H) Meet with your prospects and their families to go over the recruiting process.

Monday, February 8, 2010

SBXLIV - Final Drives

Serving up some drive-thru Daquiri Who Dat,
New Orleans finally gets it DONE!

As expected, the Super Bowl featured a matchup of two teams that were about as evenly-matched as you could hope for. The Indianapolis Colts played a fine game and took advantage of the many weaknesses of the Saints defense.

I was actually pretty surprised to see Gregg Williams live in a 3-man front for the majority of the game, replacing some of their better defenders (Ayodele and McCray) in favor of Jeff Charleston (leaving me screaming WTF with seeing Mitchell and Young in the game). Obviously, Williams was going to treat 11 personnel as a dime matchup, instead of nickel, counting Dallas Clark as a receiver. Point being, it was remarkable to see a defense come out in the biggest game of the season in a look they rarely relied upon all year.

With that, it would appear that Williams (B.Ryan protege) took a page out of Rex Ryan's NY Jets game plan from last week, and threw some double-eagle ("46") Cover 1 on the Colts. Again, rather uncharacteristic of what they've done all season.




SBXLIVFINAL @ Yahoo! Video

...and of course, the Balls Deluxe call of the evening (onside and ensuing drive);

ghug @ Yahoo! Video

I did some experimenting of my own for this game, relying on a steady dose of Guinness and Strongbow (known as a 'Black Velvet' or 'Velvetene') to create an amazingly smooth taste ala a Black and Tan.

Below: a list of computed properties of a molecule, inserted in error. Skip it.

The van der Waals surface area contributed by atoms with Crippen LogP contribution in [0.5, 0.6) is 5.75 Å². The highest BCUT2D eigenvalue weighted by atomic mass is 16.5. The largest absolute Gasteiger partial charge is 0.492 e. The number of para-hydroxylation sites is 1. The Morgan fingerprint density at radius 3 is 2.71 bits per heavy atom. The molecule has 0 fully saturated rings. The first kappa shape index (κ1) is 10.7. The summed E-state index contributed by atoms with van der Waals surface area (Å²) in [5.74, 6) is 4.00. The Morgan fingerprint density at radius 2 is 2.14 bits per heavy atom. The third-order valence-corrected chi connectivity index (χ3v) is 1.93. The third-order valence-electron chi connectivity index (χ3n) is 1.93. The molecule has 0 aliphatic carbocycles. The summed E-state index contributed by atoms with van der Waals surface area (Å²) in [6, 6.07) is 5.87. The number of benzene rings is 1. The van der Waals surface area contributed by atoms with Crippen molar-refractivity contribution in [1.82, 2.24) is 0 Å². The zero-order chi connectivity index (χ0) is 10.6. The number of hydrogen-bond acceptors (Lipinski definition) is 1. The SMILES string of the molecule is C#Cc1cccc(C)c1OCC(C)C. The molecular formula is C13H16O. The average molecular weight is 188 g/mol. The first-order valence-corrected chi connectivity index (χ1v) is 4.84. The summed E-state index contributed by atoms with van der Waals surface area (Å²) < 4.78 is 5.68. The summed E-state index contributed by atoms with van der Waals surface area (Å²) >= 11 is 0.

* for some perspective here (impact on the state), up here in "East Texas, Louisiana" (Shreveport-Bossier), at about 9:00 pm CST, AT&T cell towers were overloaded and remained crippled until 5 am this morning.

Mango Mango on Bourbon St. last night (after Porter INT)

The Porter pick

The deflating stalled goalline drive for the Colts

Thursday, February 4, 2010

Audio Pinot Noir

You can appreciate that which is rare, yet full of quality. For any fan of rich, unhurried, 'unbranded' brilliance, Soldier of Love, is an album you really ought to check out.

I knew she was going to be releasing a new project this year, but only recently did I stumble upon the air play of "Soldier of Love" on one of the local R&B stations. What a pleasant surprise that transported me back to the evocative realm that only her music can conjure up.

Sade has thankfully returned after a 10 year absence from Lover's Rock (preceded from a 10 year break between Love Deluxe). The new album features the distinctively soulful timbre of Sade, with an added aggressive tone not heard on earlier albums.
I'm certainly not nostalgic by any stretch, but the return of the lovely pairing of Sade and her accompaniment ensemble, Sweetback, headed by Stuart Matthewman (of Cottonbelly solo-acclaim), is something any music lover can appreciate.
Okay, so I really just have an unending crush on the 51 year old singer....but I am looking forward to a likely US tour (as I missed the last one in 2000), which I'm sure will top the best performance I've witnessed (Prince, 2003, Cedar Rapids,IA).....and I've seen plenty (John Haitt, Stevie Ray Vaughan, Van halen, Buddy Guy, even Tenacious D, etc).

The tracks orbit around the distinctive styling of previous works. There is just enough pensive melancholy and mellifluous artistry to provide the listener comfort of the Sade they've grown to love (long hard road, skin, the safest place, the moon and the sky), but enough fresh divergence to explore other musical stylings (babyfather, in another time, be that easy). This isn't your obnoxious American Idol soul, this is wonderful music tracks whispered over by the voice of a mature and reflective lover.